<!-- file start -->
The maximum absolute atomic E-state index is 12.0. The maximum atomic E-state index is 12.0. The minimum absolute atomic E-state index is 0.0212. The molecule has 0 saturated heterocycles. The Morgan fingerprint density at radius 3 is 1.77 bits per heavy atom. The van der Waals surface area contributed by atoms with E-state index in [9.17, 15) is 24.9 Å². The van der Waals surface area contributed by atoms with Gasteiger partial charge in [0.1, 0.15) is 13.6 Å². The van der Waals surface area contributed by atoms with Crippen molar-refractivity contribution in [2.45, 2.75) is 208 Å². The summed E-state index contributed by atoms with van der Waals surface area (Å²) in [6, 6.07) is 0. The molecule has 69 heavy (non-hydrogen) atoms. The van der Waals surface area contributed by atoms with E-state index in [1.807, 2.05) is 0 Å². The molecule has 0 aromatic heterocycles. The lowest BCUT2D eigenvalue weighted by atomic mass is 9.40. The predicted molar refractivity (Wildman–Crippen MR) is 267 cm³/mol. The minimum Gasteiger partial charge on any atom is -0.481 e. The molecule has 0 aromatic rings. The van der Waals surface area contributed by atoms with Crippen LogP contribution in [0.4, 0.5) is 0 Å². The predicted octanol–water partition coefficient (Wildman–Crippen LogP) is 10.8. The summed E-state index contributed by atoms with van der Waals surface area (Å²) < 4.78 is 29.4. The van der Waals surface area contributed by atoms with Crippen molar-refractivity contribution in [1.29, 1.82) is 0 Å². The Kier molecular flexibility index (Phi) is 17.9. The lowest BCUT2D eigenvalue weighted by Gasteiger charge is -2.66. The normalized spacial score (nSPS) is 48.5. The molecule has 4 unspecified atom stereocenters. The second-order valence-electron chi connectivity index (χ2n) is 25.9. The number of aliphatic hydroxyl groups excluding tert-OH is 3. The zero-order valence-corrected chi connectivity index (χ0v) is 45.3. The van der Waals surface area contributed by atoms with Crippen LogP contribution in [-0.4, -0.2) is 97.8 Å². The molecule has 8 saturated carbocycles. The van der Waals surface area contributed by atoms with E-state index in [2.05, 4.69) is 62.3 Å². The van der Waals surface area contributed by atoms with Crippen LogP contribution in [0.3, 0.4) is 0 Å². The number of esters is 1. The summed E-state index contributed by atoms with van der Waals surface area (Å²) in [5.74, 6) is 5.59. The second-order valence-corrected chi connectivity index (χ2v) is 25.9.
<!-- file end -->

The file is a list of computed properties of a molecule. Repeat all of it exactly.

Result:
The maximum absolute atomic E-state index is 12.0. The maximum atomic E-state index is 12.0. The minimum absolute atomic E-state index is 0.0212. The molecule has 0 saturated heterocycles. The Morgan fingerprint density at radius 3 is 1.77 bits per heavy atom. The van der Waals surface area contributed by atoms with E-state index in [9.17, 15) is 24.9 Å². The van der Waals surface area contributed by atoms with Gasteiger partial charge in [0.1, 0.15) is 13.6 Å². The van der Waals surface area contributed by atoms with Crippen molar-refractivity contribution in [2.45, 2.75) is 208 Å². The summed E-state index contributed by atoms with van der Waals surface area (Å²) in [6, 6.07) is 0. The molecule has 69 heavy (non-hydrogen) atoms. The van der Waals surface area contributed by atoms with E-state index in [1.807, 2.05) is 0 Å². The molecule has 0 aromatic heterocycles. The lowest BCUT2D eigenvalue weighted by atomic mass is 9.40. The predicted molar refractivity (Wildman–Crippen MR) is 267 cm³/mol. The minimum Gasteiger partial charge on any atom is -0.481 e. The molecule has 0 aromatic rings. The van der Waals surface area contributed by atoms with Crippen LogP contribution in [0.4, 0.5) is 0 Å². The predicted octanol–water partition coefficient (Wildman–Crippen LogP) is 10.8. The summed E-state index contributed by atoms with van der Waals surface area (Å²) < 4.78 is 29.4. The van der Waals surface area contributed by atoms with Crippen molar-refractivity contribution in [1.29, 1.82) is 0 Å². The Kier molecular flexibility index (Phi) is 17.9. The lowest BCUT2D eigenvalue weighted by Gasteiger charge is -2.66. The normalized spacial score (nSPS) is 48.5. The molecule has 4 unspecified atom stereocenters. The second-order valence-electron chi connectivity index (χ2n) is 25.9. The number of aliphatic hydroxyl groups excluding tert-OH is 3. The zero-order valence-corrected chi connectivity index (χ0v) is 45.3. The van der Waals surface area contributed by atoms with Crippen LogP contribution in [-0.4, -0.2) is 97.8 Å². The molecule has 8 saturated carbocycles. The van der Waals surface area contributed by atoms with E-state index in [2.05, 4.69) is 62.3 Å². The van der Waals surface area contributed by atoms with Crippen LogP contribution in [0.3, 0.4) is 0 Å². The number of esters is 1. The summed E-state index contributed by atoms with van der Waals surface area (Å²) in [5.74, 6) is 5.59. The second-order valence-corrected chi connectivity index (χ2v) is 25.9.